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July HR News Worth Review

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Proposed Rule Released on Short-Term, Limited-Duration Insurance and Fixed Indemnity Coverage

On July 7, 2023, the Departments of Labor, Health and Human Services and the Treasury (Departments) released a proposed rule on certain types of health coverage that are not subject to the Affordable Care Act’s (ACA) consumer protections, including short-term, limited-duration insurance (STLDI) and fixed indemnity coverage.

The Departments are proposing changes to STLDI and fixed indemnity coverage to help consumers distinguish them from comprehensive health coverage and increase consumer awareness of coverage options that include the ACA’s consumer protections. These protections include, for example, the prohibition of discrimination based on health status, the prohibition of preexisting condition exclusions, and the prohibition of lifetime and annual dollar limits on essential health benefits.

The proposed rule would also clarify the tax treatment of certain benefit payments in fixed amounts received under employer-provided accident and health plans. In addition, the proposal solicits comments regarding specified disease excepted benefits coverage and level-funded health plans to help the Departments determine if additional guidance or rulemaking is needed in these areas.

Short-Term, Limited-Duration Insurance (STLDI)

STLDI is a type of health insurance coverage designed to fill temporary gaps in coverage when an individual is transitioning from one plan or coverage to another plan or coverage. STLDI is specifically exempt from the definition of “individual health insurance coverage” and, therefore, is not subject to the ACA’s requirements for comprehensive coverage.

Final rules from 2018 currently define STLDI as coverage with an initial contract period of less than 12 months and a maximum total duration of up to 36 months, including renewals and extensions. The proposed rule would limit the length of the initial contract period to no more than three months and the maximum coverage period to no more than four months, taking into account any renewals or extensions.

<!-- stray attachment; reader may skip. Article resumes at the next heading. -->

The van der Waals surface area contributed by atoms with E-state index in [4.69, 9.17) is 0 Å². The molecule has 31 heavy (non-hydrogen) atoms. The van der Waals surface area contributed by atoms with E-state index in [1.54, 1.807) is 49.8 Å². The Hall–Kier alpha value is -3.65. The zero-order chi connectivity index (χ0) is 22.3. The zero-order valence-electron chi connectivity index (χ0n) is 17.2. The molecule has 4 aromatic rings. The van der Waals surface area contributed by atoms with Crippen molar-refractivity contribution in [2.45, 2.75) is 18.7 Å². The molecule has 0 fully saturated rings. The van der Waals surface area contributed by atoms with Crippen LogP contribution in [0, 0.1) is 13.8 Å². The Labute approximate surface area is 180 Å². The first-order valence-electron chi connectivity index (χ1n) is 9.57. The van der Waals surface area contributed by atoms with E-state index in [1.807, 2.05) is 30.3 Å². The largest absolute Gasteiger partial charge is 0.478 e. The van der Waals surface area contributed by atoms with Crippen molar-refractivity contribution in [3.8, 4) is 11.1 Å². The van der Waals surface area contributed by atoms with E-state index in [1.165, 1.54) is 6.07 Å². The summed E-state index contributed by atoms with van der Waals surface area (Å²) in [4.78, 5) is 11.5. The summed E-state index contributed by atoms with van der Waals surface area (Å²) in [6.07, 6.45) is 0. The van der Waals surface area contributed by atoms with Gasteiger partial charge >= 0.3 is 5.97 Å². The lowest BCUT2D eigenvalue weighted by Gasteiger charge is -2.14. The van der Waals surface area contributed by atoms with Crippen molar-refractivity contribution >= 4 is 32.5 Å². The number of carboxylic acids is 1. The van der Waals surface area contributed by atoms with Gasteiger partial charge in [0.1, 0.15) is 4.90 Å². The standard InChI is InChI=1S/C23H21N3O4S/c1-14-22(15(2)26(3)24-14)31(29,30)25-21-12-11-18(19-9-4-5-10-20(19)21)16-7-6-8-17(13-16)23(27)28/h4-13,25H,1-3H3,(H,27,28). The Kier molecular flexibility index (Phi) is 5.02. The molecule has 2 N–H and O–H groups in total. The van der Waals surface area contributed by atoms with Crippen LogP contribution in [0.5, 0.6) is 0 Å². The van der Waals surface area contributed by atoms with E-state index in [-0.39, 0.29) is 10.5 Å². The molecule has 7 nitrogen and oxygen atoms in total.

In addition, the proposed rule would:

  • Prohibit a practice known as stacking, where the same insurer issues multiple STLDI policies to the same policyholder within a 12-month period; and
  • Amend the consumer notice requirement to further clarify the differences between STLDI and comprehensive coverage and identify options for consumers to obtain comprehensive coverage.

The proposed rule includes a reminder that any health insurance sold in connection with employment is group health insurance coverage that must comply with the federal consumer protections in the group market, even if it purports to be STLDI.

 

Fixed Indemnity Excepted Benefits Coverage

Certain categories of coverage—called “excepted benefits”—are not subject to certain federal consumer protections, including the ACA’s requirement for comprehensive coverage. Fixed indemnity coverage is exempt from these protections because it is designed to provide a source of income replacement rather than full medical coverage.

The proposed rule would create additional requirements for fixed indemnity excepted benefits coverage to ensure that consumers can distinguish between this coverage and comprehensive medical coverage. The Departments’ proposed rule would: